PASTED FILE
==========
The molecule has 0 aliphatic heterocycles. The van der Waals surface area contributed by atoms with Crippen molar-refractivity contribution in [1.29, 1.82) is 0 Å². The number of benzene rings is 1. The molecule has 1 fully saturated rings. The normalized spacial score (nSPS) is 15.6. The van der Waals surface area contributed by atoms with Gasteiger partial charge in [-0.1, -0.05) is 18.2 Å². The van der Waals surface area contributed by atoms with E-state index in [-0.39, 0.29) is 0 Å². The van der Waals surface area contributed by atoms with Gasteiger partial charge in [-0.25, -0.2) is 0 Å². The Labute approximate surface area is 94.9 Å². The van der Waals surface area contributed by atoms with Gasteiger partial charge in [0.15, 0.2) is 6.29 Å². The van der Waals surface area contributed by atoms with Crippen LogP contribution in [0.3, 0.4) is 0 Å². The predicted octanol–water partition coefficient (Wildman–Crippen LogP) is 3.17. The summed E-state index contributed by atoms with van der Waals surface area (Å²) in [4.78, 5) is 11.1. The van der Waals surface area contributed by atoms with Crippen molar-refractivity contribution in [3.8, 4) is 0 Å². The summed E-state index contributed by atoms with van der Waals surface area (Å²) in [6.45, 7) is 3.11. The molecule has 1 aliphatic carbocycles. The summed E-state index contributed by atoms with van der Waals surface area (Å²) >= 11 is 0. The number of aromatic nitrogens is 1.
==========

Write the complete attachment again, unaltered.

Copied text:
The molecule has 0 aliphatic heterocycles. The van der Waals surface area contributed by atoms with Crippen molar-refractivity contribution in [1.29, 1.82) is 0 Å². The number of benzene rings is 1. The molecule has 1 fully saturated rings. The normalized spacial score (nSPS) is 15.6. The van der Waals surface area contributed by atoms with Gasteiger partial charge in [-0.1, -0.05) is 18.2 Å². The van der Waals surface area contributed by atoms with E-state index in [-0.39, 0.29) is 0 Å². The van der Waals surface area contributed by atoms with Gasteiger partial charge in [-0.25, -0.2) is 0 Å². The Labute approximate surface area is 94.9 Å². The van der Waals surface area contributed by atoms with Gasteiger partial charge in [0.15, 0.2) is 6.29 Å². The van der Waals surface area contributed by atoms with Crippen LogP contribution in [0.3, 0.4) is 0 Å². The predicted octanol–water partition coefficient (Wildman–Crippen LogP) is 3.17. The summed E-state index contributed by atoms with van der Waals surface area (Å²) in [4.78, 5) is 11.1. The van der Waals surface area contributed by atoms with Crippen molar-refractivity contribution in [3.8, 4) is 0 Å². The summed E-state index contributed by atoms with van der Waals surface area (Å²) in [6.45, 7) is 3.11. The molecule has 1 aliphatic carbocycles. The summed E-state index contributed by atoms with van der Waals surface area (Å²) >= 11 is 0. The number of aromatic nitrogens is 1.